David Cameron seeking action on tax avoidance at EU summit
David Cameron is urging EU leaders to back global action against tax evasion and "aggressive" tax avoidance that is causing nations "staggering" losses.
The prime minister is meeting his European counterparts in Brussels to discuss ways of cracking down on those who do not pay their fair share.
It comes amid a row over the tax paid by firms like Google and Amazon.
The CBI has warned politicians not to "moralise" about tax or rush to judgement without the facts.
The business lobby group said paying tax was not "optional" and that firms must make "responsible judgements" with the interests of their shareholders, stakeholders and society at large in mind.
But it warned politicians against engaging in a "moral debate" over the issue and said they must consult with business before introducing any new rules.
"As politicians pursue fairness it is important that any criticisms are grounded in fact and hasty solutions or political point-scoring do not trigger long term unintended consequences," the organisation's chairman Roger Carr said.
"Tax avoidance cannot be about morality - there are no absolutes."
He urged Mr Cameron and other leaders "to fix the rules internationally, not unilaterally", adding that "independent action can cost competitiveness and cause confusion".
The taxation issue is on the agenda of the latest EU summit - which will also discuss energy policy - at the request of the UK, France and Germany.
Mr Cameron wrote to EU leaders ahead of the meeting urging a US-style cross-border tax information exchange. The UK, Germany, France, Spain and Italy are currently testing such a system and want to launch it by the end of the year.
Mr Cameron also wants G8 and EU meetings to include country-by-country reporting of where companies pay their tax.
As he arrived at Wednesday's meeting, the prime minister said competitive tax rates were vital for securing investment but firms must abide by the rules.
"That means international collaboration, sharing of tax information," he said. "It is important that we make sure we act together to make sure we do everything on this agenda."
The BBC's Europe Correspondent Matthew Price said there was "growing unity" about the issue across the EU, with an estimated one trillion euros lost every year due to individuals and companies not paying as much tax as they could do.
But Labour leader Ed Miliband has accused the prime minister of not backing up his rhetoric with "concrete proposals" and said a future government led by him would be prepared to act on its own in the UK.
After the four-hour summit, Mr Cameron will travel to Paris to meet French President Francois Hollande at the Elysee Palace where co-operation on tax evasion and avoidance as well as tackling corporate secrecy will again be on the agenda.
The meetings come two days after Mr Cameron wrote to 10 British overseas territories and crown dependencies, including the Cayman Islands and the Isle of Man, urging them to "get their house in order" and sign up to international treaties on tax. Critics claim such places, which operate low-tax regimes, are used by companies for tax avoidance or evasion.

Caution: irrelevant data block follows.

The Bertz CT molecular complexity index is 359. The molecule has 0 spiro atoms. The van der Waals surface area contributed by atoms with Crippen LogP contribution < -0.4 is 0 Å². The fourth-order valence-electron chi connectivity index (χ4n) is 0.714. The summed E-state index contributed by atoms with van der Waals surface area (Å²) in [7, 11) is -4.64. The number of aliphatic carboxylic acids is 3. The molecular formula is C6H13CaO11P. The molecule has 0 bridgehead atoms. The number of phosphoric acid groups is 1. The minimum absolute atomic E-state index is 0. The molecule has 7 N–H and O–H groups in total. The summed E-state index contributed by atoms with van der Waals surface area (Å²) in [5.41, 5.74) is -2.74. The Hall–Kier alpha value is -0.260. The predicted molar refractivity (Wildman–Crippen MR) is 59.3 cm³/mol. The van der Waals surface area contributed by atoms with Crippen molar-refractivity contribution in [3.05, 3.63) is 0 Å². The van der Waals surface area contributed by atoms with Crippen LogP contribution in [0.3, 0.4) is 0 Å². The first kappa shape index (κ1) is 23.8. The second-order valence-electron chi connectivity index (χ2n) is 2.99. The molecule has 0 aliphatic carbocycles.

Tax avoidance, where companies operate within the rules to avoid paying taxes, and tax evasion, which is outside the law, have risen high on the political agenda in recent months.
High-profile companies like Google, Amazon and Starbucks have faced criticism in the UK for the low levels of tax they appear to pay compared with the size of their businesses.
Speaking on Wednesday, Mr Miliband accused Google of going to "extraordinary lengths" to limit UK tax payments.
'Cat and mouse'
Deputy Prime Minister Nick Clegg said it was unsurprising that firms were trying to exploit the "crack and crevices" of national tax laws and said he had raised the issue with Mr Schmidt at a Downing Street reception earlier this week.
The government was reducing corporation tax, he said, and, in return, it expected firms to pay their fair share of tax.
He acknowledged individual countries' tax systems were often "arcane" and were struggling to keep pace with "disembodied" businesses operating across national borders.
"We have got to make sure the rules apply much more evenly and strictly across the piece and so big companies cannot play cat and mouse with different national tax administrations," he said.
Apple boss Tim Cook defended the firm's practices when he appeared before the US Congress on Tuesday, insisting it complied with both the letter and the spirit of the law.
Oxfam, meanwhile, has suggested people using tax havens are depriving the world of more than £100bn in lost revenue.
"Talking tough on tax whilst continuing to usher a third of the world's wealth into UK tax havens, risks making a mockery of David Cameron's leadership at the G8 Summit in June," its head development finance and public services Emma Seery said.